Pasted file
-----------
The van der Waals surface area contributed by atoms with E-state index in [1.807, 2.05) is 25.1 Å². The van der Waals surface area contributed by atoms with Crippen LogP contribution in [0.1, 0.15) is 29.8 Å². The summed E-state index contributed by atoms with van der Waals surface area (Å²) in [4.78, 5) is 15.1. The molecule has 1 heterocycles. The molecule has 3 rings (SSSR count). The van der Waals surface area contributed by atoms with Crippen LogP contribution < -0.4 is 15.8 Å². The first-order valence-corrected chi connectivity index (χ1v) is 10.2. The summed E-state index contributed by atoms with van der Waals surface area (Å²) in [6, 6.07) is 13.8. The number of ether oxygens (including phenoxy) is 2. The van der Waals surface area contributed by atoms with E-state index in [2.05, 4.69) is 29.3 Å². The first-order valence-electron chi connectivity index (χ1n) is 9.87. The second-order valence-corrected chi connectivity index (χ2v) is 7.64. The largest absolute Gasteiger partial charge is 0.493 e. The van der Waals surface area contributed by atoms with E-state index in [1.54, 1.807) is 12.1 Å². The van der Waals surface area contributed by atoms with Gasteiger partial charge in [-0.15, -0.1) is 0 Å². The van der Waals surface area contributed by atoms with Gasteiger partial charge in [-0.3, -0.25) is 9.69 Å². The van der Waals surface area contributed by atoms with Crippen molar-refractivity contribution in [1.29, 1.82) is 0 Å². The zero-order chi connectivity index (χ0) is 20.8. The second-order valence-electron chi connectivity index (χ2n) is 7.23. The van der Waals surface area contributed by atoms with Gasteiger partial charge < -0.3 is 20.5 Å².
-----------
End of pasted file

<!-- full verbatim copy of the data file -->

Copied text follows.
The van der Waals surface area contributed by atoms with E-state index in [1.807, 2.05) is 25.1 Å². The van der Waals surface area contributed by atoms with Crippen LogP contribution in [0.1, 0.15) is 29.8 Å². The summed E-state index contributed by atoms with van der Waals surface area (Å²) in [4.78, 5) is 15.1. The molecule has 1 heterocycles. The molecule has 3 rings (SSSR count). The van der Waals surface area contributed by atoms with Crippen LogP contribution < -0.4 is 15.8 Å². The first-order valence-corrected chi connectivity index (χ1v) is 10.2. The summed E-state index contributed by atoms with van der Waals surface area (Å²) in [6, 6.07) is 13.8. The number of ether oxygens (including phenoxy) is 2. The van der Waals surface area contributed by atoms with E-state index in [2.05, 4.69) is 29.3 Å². The first-order valence-electron chi connectivity index (χ1n) is 9.87. The second-order valence-corrected chi connectivity index (χ2v) is 7.64. The largest absolute Gasteiger partial charge is 0.493 e. The van der Waals surface area contributed by atoms with E-state index in [1.54, 1.807) is 12.1 Å². The van der Waals surface area contributed by atoms with Gasteiger partial charge in [-0.15, -0.1) is 0 Å². The van der Waals surface area contributed by atoms with Gasteiger partial charge in [-0.3, -0.25) is 9.69 Å². The van der Waals surface area contributed by atoms with Crippen molar-refractivity contribution in [1.29, 1.82) is 0 Å². The zero-order chi connectivity index (χ0) is 20.8. The second-order valence-electron chi connectivity index (χ2n) is 7.23. The van der Waals surface area contributed by atoms with Gasteiger partial charge < -0.3 is 20.5 Å².